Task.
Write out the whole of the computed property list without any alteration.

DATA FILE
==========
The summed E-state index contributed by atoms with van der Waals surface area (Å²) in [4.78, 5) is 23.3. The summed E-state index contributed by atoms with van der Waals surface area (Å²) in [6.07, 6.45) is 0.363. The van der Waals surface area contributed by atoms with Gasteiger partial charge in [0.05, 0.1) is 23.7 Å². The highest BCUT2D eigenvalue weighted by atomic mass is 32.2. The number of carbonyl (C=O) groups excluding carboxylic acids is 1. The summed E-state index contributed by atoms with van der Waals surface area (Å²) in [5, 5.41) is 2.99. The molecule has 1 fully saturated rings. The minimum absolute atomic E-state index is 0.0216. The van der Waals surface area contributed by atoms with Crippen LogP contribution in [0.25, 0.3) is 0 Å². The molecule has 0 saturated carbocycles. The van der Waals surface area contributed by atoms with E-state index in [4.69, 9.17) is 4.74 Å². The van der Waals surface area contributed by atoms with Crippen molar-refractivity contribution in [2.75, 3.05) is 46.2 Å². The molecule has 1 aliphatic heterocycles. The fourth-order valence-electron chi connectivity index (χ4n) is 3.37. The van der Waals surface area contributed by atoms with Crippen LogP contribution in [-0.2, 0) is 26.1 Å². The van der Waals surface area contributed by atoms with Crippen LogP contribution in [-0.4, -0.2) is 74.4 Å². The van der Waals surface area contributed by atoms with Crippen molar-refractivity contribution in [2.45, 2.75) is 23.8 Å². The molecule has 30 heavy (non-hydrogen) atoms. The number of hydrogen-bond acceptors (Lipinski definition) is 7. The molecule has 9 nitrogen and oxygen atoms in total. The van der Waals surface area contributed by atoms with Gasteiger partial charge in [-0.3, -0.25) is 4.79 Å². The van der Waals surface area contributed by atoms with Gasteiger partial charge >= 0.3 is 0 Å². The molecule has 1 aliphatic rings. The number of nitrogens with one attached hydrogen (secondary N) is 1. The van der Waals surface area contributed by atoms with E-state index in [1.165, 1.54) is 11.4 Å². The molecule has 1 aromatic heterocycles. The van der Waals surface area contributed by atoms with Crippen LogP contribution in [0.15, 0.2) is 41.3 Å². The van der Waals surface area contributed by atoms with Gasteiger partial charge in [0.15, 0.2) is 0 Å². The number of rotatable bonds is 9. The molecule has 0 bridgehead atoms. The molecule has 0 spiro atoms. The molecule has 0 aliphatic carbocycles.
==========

The summed E-state index contributed by atoms with van der Waals surface area (Å²) in [4.78, 5) is 23.3. The summed E-state index contributed by atoms with van der Waals surface area (Å²) in [6.07, 6.45) is 0.363. The van der Waals surface area contributed by atoms with Gasteiger partial charge in [0.05, 0.1) is 23.7 Å². The highest BCUT2D eigenvalue weighted by atomic mass is 32.2. The number of carbonyl (C=O) groups excluding carboxylic acids is 1. The summed E-state index contributed by atoms with van der Waals surface area (Å²) in [5, 5.41) is 2.99. The molecule has 1 fully saturated rings. The minimum absolute atomic E-state index is 0.0216. The van der Waals surface area contributed by atoms with Crippen LogP contribution in [0.25, 0.3) is 0 Å². The molecule has 0 saturated carbocycles. The van der Waals surface area contributed by atoms with E-state index in [4.69, 9.17) is 4.74 Å². The van der Waals surface area contributed by atoms with Crippen molar-refractivity contribution in [2.75, 3.05) is 46.2 Å². The molecule has 1 aliphatic heterocycles. The fourth-order valence-electron chi connectivity index (χ4n) is 3.37. The van der Waals surface area contributed by atoms with Crippen LogP contribution in [-0.2, 0) is 26.1 Å². The van der Waals surface area contributed by atoms with Crippen LogP contribution in [-0.4, -0.2) is 74.4 Å². The van der Waals surface area contributed by atoms with Crippen molar-refractivity contribution in [2.45, 2.75) is 23.8 Å². The molecule has 30 heavy (non-hydrogen) atoms. The number of hydrogen-bond acceptors (Lipinski definition) is 7. The molecule has 9 nitrogen and oxygen atoms in total. The van der Waals surface area contributed by atoms with Gasteiger partial charge in [-0.3, -0.25) is 4.79 Å². The van der Waals surface area contributed by atoms with Gasteiger partial charge >= 0.3 is 0 Å². The molecule has 1 aliphatic rings. The number of nitrogens with one attached hydrogen (secondary N) is 1. The van der Waals surface area contributed by atoms with E-state index in [1.165, 1.54) is 11.4 Å². The molecule has 1 aromatic heterocycles. The van der Waals surface area contributed by atoms with Crippen LogP contribution in [0.15, 0.2) is 41.3 Å². The van der Waals surface area contributed by atoms with Gasteiger partial charge in [0.15, 0.2) is 0 Å². The number of rotatable bonds is 9. The molecule has 0 bridgehead atoms. The molecule has 0 spiro atoms. The molecule has 0 aliphatic carbocycles.